Wakamatsu on Tuesday shot down one of the loudest calls from a frustrated fan base: to move the nine-time All-Star and major-league record holder with five seasons of at least 220 hits into more of a run-producing role.
Yet the manager did acknowledge his struggling team has discussed that move with Suzuki. The career .333 hitter entered Tuesday's series opener against Detroit second in the American League with a .352 average.
"He's the most consistent player we have. Take him out of that [spot], then maybe he changes," Wakamatsu said minutes after he wrote onto the lineup card that Suzuki was batting leadoff for the 925th consecutive time.
The Mariners were 5-16 and had scored three runs or fewer 13 times this month entering Tuesday, mostly wasting a month's worth of outstanding starting pitching while falling to last place in the AL West, 8½ games behind Texas.
They had scored two runs in 21 innings since a startling, 15-run outburst Friday against San Diego.
They have no true No. 3 hitter. Franklin Gutierrez, known more for his graceful defense in center field, moved into the spot following a hot and powerful start -- and after Casey Kotchman flopped there. But Gutierrez entered Tuesday 8 for his last 54 (.154) with one home run, five RBIs and 17 strikeouts in 15 games since May 6.
The last time Suzuki hit other than leadoff was June 23, 2004, when he batted third at Texas.
That was at the end of a 10-game span in which then-manager Bob Melvin batted Suzuki No. 3. The Mariners went 6-4 then, but Suzuki batted just .270 -- 102 points below his career-best average from that season. He had no home runs and just two RBIs in the prime run-producing spot.
"He's been a leadoff man for nine, 10 years and been very successful," Wakamatsu said of Suzuki, who ranks third in Mariners history with 1,471 games played and had 2,094 major-league hits entering Tuesday. "It's hard to pull 'Ichi' out of a spot he's excelling in, and has excelled in his whole career.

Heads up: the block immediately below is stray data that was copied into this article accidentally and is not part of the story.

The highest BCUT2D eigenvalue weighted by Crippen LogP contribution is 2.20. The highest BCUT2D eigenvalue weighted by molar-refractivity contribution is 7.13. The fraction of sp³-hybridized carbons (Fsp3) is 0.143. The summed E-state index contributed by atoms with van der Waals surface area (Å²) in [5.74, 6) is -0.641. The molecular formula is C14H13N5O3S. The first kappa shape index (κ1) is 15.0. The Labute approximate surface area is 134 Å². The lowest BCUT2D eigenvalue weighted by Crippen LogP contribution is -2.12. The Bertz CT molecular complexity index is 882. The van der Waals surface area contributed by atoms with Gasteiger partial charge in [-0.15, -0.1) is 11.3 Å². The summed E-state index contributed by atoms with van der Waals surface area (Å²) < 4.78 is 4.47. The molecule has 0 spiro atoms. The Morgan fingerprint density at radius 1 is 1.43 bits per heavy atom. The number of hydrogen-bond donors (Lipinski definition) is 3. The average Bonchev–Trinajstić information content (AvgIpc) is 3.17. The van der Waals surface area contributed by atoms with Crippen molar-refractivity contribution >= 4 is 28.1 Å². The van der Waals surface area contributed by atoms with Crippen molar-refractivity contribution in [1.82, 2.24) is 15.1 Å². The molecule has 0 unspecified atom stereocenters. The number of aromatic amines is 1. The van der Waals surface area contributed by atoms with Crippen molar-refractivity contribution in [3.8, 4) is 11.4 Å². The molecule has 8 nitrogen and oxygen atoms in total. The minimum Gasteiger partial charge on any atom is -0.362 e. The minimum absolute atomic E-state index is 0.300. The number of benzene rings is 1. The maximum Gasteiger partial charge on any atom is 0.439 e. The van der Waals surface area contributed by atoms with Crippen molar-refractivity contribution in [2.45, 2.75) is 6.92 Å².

"It's really about the guys around him."
Such as Chone Figgins, who has resorted to repeated push bunts on Seattle's homestand in failed efforts to scratch out a hit.
"A logical option would be to hit him ninth, but we're not comfortable with that right now," Wakamatsu said. "Believe me, we've talked about it with both of them."
Instead, Wakamatsu will continue to ride out the slumps of Figgins, .211-hitting Jose Lopez and .222-hitting Milton Bradley -- who returned last week from two weeks away undergoing emotional counseling.
The manager doesn't have many options. His five-man bench Tuesday included .186-hitter and 40-year-old Ken Griffey Jr. and recently awakening Mike Sweeney. Those two fading stars are essentially the same guy: a designated hitter who is limited if at all usable in the field. The backup catcher was .172-hitting Rob Johnson, who has had trouble with passed balls and just lost his job to recent Triple-A call up Josh Bard.
So, absent a move of Suzuki, the manager is left to hope for a rebound to something approaching Figgins' career average of .287, and more than the three home runs combined Bradley and Lopez have in the middle of the lineup.
That hope increased when Bradley homered Tuesday night for the first time since April 13, in the first inning, and Gutierrez homered in the sixth.